Solidarity not Charity: Mutual-aid volunteer engagement, experiences, and retention strategies with the Bike Brigade in the context of COVID-19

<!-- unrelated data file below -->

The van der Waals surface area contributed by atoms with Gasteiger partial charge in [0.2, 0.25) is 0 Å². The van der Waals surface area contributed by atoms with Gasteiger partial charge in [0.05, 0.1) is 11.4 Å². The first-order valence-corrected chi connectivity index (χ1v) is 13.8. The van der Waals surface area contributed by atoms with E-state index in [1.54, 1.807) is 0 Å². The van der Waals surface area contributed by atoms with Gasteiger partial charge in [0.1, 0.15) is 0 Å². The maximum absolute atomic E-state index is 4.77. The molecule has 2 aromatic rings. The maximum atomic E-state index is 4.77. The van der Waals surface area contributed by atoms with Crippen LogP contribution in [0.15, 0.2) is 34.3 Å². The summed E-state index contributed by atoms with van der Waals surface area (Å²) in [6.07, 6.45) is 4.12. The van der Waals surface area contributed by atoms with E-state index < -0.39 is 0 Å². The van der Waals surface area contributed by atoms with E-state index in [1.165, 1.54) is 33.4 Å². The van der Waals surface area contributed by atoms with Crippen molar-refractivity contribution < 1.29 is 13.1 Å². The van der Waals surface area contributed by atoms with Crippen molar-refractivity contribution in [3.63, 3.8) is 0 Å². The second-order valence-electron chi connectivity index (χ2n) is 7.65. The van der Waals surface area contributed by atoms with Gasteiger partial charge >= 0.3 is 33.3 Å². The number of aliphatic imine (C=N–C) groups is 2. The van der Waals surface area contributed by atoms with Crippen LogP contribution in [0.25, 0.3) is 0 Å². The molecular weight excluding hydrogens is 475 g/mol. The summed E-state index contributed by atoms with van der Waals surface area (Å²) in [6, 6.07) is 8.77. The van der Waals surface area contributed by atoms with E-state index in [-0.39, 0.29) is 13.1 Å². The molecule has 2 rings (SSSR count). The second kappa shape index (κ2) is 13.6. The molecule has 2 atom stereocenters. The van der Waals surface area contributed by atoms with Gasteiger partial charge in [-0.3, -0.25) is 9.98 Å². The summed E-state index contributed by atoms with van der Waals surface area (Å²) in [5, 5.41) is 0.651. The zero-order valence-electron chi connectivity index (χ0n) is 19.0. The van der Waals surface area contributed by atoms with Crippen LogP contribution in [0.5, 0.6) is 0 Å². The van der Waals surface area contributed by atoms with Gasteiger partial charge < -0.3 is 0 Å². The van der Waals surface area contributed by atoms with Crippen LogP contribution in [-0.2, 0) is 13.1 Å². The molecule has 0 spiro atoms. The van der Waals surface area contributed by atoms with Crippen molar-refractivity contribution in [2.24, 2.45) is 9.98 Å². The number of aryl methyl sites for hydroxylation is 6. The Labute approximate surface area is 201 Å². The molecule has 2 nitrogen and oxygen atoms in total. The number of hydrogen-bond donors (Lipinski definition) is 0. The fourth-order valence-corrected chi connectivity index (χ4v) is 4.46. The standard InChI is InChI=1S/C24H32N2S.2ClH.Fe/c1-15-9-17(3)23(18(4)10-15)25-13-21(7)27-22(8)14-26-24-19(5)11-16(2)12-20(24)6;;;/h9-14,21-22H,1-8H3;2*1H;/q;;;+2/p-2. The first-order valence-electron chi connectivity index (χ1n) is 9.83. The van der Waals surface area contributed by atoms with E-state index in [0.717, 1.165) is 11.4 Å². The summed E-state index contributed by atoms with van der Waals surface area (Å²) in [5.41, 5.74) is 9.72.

The COVID-19 pandemic has produced a heightened interest in, and need for, mutual aid: a collective effort to meet community needs and redistribute resources. Mutual aid has been a long-standing practice of Black communities, and existed before terms like ‘caremongering’, ‘crowdfunding’ and ‘the sharing economy’ became popularized. Mutual aid is also more than just a crisis response; it builds solidarity and sustained relationships across community members. The key question driving this research is: what prompts volunteers to commit to mutual aid projects during times of crisis like the COVID-19 pandemic, and how can organizations keep this commitment going into recovery periods and beyond? This research examines the factors that enable, and limit, volunteer commitment to learn how mutual aid organizations can better support volunteers and foster sustained engagement. We will be surveying and interviewing volunteer cyclists of various commitment levels from the Bike Brigade - a mutual aid group that emerged during the COVID 19 pandemic - to learn about how individual circumstances (like work), structural contexts (like neighbourhoods and bike lanes) and organizational resources (like the Bike Brigade dispatch technology and online community) impact their experiences delivering essential goods across Toronto neighbourhoods.